In opposition to the motion, buyers filed a letter brief and the affidavit of Joseph Meyers with exhibits attached. Meyers' affidavit presents the following fuller picture. Buyers and Marina Santiago signed a broker-prepared "Offer & Acceptance" (binder), dated January 25, 1985, that was made "subject to Attorney approval." The binder lacked certain basic terms of a contract for the sale of real estate such as the date of closing, the kind of deed to be given, buyers' deadline for obtaining the mortgage and the duration of the mortgage to be obtained. Buyers gave the broker $500 as a partial deposit. The binder provided that an additional $7,000 deposit be made "on signing of contract." Thereafter Gonzales prepared a form of contract and mailed unsigned copies to Anger with a letter dated February 15, 1985, in which he asked for the return of the copies signed by buyers and for the remaining $7,000 deposit. A month later Anger returned signed copies of the contract together with buyers' check in the amount of $7,000.

Sellers never signed the form of contract. By letter dated April 29, 1985, Anger expressed his clients' displeasure because Gonzales had not returned a contract signed by sellers and because Marina Santiago had refused to permit buyers' mortgage bank representative to examine the house. Anger threatened suit on "the contract." By letter dated May 20, 1985, Gonzales notified Anger "that since we had been unable to reach an agreement regarding paragraph 28 of the Contract, which was [initially] unacceptable to your clients and essential to my clients' acceptance of the offer made herein, please accept this letter as our formal cancellation of the aforesaid transaction." Paragraph 28, an important term of the form of contract Gonzales prepared, had no counterpart in the binder. It permitted either party to cancel the contract if sellers were unable within 45 days of the date of contract to purchase another residential property.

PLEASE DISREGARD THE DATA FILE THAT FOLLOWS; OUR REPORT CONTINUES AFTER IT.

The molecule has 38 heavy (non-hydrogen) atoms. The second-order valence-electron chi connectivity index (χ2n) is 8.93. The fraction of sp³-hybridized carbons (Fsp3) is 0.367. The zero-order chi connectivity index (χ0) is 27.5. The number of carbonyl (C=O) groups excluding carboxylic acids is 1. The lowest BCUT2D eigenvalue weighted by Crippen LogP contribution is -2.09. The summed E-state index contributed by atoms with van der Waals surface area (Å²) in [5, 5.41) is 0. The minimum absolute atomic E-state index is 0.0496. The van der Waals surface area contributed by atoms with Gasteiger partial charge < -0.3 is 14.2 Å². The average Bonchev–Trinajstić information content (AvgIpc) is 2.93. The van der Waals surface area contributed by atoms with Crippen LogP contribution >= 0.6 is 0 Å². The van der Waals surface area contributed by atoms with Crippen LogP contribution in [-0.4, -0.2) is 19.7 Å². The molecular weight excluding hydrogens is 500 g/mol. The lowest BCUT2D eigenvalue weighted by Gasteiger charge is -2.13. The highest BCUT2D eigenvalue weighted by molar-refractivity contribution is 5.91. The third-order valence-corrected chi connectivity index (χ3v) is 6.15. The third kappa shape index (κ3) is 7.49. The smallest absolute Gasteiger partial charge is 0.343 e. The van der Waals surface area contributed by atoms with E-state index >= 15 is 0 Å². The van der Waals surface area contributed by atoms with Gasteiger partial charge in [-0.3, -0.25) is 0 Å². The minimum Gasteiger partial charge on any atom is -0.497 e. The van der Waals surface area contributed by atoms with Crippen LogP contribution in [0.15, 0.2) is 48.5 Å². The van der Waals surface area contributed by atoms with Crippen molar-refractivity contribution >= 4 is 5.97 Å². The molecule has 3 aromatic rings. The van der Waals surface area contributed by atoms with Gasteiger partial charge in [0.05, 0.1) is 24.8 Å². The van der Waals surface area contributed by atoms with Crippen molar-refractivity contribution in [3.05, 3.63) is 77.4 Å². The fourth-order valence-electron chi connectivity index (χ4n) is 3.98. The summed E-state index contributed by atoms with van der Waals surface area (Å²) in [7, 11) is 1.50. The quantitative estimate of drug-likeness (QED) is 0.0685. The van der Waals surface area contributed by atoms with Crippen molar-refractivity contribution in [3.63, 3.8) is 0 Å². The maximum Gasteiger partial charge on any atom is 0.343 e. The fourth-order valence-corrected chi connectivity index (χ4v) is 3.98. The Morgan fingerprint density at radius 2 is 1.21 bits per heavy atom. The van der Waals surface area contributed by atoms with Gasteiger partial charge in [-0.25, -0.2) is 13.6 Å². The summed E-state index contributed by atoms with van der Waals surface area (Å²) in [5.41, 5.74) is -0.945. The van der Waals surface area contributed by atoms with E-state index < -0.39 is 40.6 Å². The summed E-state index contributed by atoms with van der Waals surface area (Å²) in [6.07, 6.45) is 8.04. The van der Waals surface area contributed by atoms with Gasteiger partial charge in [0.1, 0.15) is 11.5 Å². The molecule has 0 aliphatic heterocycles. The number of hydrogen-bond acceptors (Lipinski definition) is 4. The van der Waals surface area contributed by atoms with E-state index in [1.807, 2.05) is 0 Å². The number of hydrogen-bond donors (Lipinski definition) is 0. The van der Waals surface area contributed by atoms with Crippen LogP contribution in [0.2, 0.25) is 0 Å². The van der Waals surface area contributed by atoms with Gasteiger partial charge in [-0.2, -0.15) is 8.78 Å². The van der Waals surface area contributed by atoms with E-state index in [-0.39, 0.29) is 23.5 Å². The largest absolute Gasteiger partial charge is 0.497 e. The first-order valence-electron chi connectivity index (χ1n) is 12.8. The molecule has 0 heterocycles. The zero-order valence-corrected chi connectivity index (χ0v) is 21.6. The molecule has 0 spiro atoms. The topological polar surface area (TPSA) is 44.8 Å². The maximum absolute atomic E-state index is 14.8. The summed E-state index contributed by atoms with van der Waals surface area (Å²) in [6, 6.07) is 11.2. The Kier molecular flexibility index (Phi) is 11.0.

A sheriff's return recites that sellers were served on February 20, 1986, by leaving copies of the summons and complaint with their daughter at their home. Buyers had commenced this action after Anger had received a letter from Gonzales dated January 29, 1986, in which he stated, "I have tried, with no success to have Mr. and Mrs. Santiago come in to discuss the return of the deposit monies in this matter. . . ." Less than a week after sellers were allegedly served with process, Gonzales returned the deposit to Anger. Anger sent Gonzales a letter dated February 27, 1986, acknowledging return of the deposit. Accompanying the letter was a copy of the summons and complaint, which Anger asked Gonzales to acknowledge as service upon sellers. Meyers stated in his affidavit that he, not Anger, had handled the default proceedings. He further stated that he had spoken to Gonzales over the telephone about the proof hearing but denied that he had agreed to postpone it.

A party may be relieved from a final judgment or order on various grounds specified in R. 4:50-1 including:

(a) . . . excusable neglect